According to Dr Omone, acute Hepatitis B usually does not require medical treatment. But if symptoms like vomiting and diarrhoea persist, more fluids and electrolytes have to be given to the patient.

Experts say there is no medicine to prevent acute Hepatitis B from becoming chronic but that if the symptoms last for a long period of time, consult a gastroenterologist.


  • Razor, toothbrush, fingernail clippers, should not be shared if they have blood on them.
  • Think about health risks if you are planning to get a tattoo or body piercing. You can become infected if sterilized needles and equipment and disposable gloves are not used.
  • Practice safe sex. Latex condoms have to be used when multiple partners are involved to prevent HBV transmission.
  • If you inject drugs, don’t share needles or other equipment.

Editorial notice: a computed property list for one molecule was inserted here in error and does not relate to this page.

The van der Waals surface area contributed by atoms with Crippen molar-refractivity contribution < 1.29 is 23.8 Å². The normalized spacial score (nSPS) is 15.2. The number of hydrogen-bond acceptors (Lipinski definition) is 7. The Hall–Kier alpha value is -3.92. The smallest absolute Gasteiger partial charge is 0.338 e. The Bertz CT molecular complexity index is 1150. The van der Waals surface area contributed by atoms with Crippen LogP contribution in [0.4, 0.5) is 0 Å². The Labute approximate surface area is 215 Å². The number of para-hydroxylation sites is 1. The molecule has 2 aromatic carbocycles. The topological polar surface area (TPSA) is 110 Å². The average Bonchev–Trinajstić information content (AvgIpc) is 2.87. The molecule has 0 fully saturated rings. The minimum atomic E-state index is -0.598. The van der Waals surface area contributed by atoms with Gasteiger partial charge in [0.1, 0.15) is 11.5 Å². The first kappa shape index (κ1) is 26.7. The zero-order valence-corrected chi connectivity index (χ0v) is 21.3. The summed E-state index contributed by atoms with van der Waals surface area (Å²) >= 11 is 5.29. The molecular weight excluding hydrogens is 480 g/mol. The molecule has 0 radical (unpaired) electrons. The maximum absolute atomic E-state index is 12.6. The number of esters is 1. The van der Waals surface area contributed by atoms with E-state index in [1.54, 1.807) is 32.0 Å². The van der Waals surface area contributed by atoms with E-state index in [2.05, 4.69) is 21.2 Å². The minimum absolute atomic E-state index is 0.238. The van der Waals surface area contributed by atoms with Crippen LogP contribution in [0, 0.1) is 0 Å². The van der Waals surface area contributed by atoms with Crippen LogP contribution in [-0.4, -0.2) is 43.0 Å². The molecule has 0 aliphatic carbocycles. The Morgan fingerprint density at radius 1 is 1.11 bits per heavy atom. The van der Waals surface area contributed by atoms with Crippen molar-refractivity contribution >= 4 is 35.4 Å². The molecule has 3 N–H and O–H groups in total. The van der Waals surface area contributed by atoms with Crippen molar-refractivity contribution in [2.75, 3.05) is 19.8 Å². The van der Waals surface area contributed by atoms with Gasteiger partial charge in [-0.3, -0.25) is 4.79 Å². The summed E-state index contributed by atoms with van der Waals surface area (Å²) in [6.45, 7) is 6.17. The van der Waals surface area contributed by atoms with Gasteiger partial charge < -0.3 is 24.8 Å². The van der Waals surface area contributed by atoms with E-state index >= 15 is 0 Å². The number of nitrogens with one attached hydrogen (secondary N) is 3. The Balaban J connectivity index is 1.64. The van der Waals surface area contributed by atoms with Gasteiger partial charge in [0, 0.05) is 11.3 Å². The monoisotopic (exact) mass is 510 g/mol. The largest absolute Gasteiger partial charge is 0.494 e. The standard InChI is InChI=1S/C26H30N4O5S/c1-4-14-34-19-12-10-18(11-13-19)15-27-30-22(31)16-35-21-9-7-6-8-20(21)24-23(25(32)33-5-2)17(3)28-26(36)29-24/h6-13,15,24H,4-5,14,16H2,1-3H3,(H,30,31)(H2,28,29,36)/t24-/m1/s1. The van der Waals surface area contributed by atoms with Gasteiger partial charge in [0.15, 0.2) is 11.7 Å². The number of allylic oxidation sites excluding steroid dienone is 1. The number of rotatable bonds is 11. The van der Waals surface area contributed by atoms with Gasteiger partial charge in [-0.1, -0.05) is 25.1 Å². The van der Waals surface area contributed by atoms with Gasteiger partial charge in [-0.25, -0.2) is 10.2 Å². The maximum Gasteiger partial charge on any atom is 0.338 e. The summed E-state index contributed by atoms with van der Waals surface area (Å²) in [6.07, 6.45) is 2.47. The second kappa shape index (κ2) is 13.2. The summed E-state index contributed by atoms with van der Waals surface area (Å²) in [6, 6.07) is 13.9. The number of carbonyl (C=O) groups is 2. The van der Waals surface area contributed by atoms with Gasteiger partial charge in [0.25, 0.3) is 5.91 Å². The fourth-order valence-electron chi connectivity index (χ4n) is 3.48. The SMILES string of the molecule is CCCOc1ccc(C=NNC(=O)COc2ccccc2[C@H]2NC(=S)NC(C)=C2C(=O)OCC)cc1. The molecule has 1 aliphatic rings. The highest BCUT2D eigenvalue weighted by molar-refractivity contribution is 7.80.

Medical experts talked to indicate that there is no specific treatment or cure for acute hepatitis B, and most adults do not progress to chronic disease.

However, many children who were infected from birth or who are below the age of five do. Chronic hepatitis B is diagnosed by the persistence of certain blood markers for six or more months after initial infection.

Dr Owachi urged the public to identify those who would benefit from vaccination and those who require medication to halt the progression to liver cirrhosis and cancer and called for increased coverage of screening is necessary to save our people from Hepatitis B.



Copyright@2019: PMLDaily